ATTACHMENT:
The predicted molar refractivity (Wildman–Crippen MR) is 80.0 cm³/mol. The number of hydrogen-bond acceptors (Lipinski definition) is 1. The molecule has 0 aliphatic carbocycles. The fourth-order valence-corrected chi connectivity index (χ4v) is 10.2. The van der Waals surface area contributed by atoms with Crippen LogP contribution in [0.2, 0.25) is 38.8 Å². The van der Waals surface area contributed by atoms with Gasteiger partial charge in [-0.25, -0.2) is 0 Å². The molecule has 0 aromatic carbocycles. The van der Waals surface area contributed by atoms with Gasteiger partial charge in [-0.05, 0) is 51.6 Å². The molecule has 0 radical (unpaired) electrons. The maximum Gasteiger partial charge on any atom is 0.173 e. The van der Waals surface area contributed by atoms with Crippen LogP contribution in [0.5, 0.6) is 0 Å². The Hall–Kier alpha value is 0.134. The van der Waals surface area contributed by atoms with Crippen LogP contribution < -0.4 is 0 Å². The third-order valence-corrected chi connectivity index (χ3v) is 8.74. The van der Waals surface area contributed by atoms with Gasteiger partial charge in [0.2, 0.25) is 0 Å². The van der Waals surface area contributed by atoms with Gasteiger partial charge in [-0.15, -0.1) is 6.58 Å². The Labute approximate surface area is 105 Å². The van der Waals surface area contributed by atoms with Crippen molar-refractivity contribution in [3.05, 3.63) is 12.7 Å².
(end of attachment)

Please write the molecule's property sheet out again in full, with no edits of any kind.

The predicted molar refractivity (Wildman–Crippen MR) is 80.0 cm³/mol. The number of hydrogen-bond acceptors (Lipinski definition) is 1. The molecule has 0 aliphatic carbocycles. The fourth-order valence-corrected chi connectivity index (χ4v) is 10.2. The van der Waals surface area contributed by atoms with Crippen LogP contribution in [0.2, 0.25) is 38.8 Å². The van der Waals surface area contributed by atoms with Gasteiger partial charge in [-0.25, -0.2) is 0 Å². The molecule has 0 aromatic carbocycles. The van der Waals surface area contributed by atoms with Gasteiger partial charge in [-0.05, 0) is 51.6 Å². The molecule has 0 radical (unpaired) electrons. The maximum Gasteiger partial charge on any atom is 0.173 e. The van der Waals surface area contributed by atoms with Crippen LogP contribution in [0.5, 0.6) is 0 Å². The Hall–Kier alpha value is 0.134. The van der Waals surface area contributed by atoms with Crippen LogP contribution < -0.4 is 0 Å². The third-order valence-corrected chi connectivity index (χ3v) is 8.74. The van der Waals surface area contributed by atoms with Gasteiger partial charge in [0.2, 0.25) is 0 Å². The van der Waals surface area contributed by atoms with Gasteiger partial charge in [-0.15, -0.1) is 6.58 Å². The Labute approximate surface area is 105 Å². The van der Waals surface area contributed by atoms with Crippen molar-refractivity contribution in [3.05, 3.63) is 12.7 Å².